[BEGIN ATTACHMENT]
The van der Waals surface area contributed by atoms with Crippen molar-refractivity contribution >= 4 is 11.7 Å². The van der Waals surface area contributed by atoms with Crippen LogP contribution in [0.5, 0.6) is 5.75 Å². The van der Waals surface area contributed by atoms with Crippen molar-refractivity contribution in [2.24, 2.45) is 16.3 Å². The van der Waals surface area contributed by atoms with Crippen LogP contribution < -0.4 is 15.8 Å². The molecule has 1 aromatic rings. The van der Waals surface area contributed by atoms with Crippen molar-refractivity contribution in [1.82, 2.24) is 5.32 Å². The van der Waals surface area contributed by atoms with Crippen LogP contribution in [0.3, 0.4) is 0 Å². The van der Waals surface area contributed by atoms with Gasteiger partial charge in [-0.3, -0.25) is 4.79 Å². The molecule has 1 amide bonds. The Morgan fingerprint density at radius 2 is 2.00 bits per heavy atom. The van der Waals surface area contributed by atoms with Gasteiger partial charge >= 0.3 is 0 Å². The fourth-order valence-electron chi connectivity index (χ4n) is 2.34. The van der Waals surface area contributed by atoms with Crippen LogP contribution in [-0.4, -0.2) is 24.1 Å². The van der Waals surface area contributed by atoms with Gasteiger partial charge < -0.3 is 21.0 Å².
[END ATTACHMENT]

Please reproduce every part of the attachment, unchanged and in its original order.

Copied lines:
The van der Waals surface area contributed by atoms with Crippen molar-refractivity contribution >= 4 is 11.7 Å². The van der Waals surface area contributed by atoms with Crippen LogP contribution in [0.5, 0.6) is 5.75 Å². The van der Waals surface area contributed by atoms with Crippen molar-refractivity contribution in [2.24, 2.45) is 16.3 Å². The van der Waals surface area contributed by atoms with Crippen LogP contribution < -0.4 is 15.8 Å². The molecule has 1 aromatic rings. The van der Waals surface area contributed by atoms with Crippen molar-refractivity contribution in [1.82, 2.24) is 5.32 Å². The van der Waals surface area contributed by atoms with Crippen LogP contribution in [0.3, 0.4) is 0 Å². The van der Waals surface area contributed by atoms with Gasteiger partial charge in [-0.3, -0.25) is 4.79 Å². The molecule has 1 amide bonds. The Morgan fingerprint density at radius 2 is 2.00 bits per heavy atom. The van der Waals surface area contributed by atoms with Gasteiger partial charge >= 0.3 is 0 Å². The fourth-order valence-electron chi connectivity index (χ4n) is 2.34. The van der Waals surface area contributed by atoms with Crippen LogP contribution in [-0.4, -0.2) is 24.1 Å². The van der Waals surface area contributed by atoms with Gasteiger partial charge < -0.3 is 21.0 Å².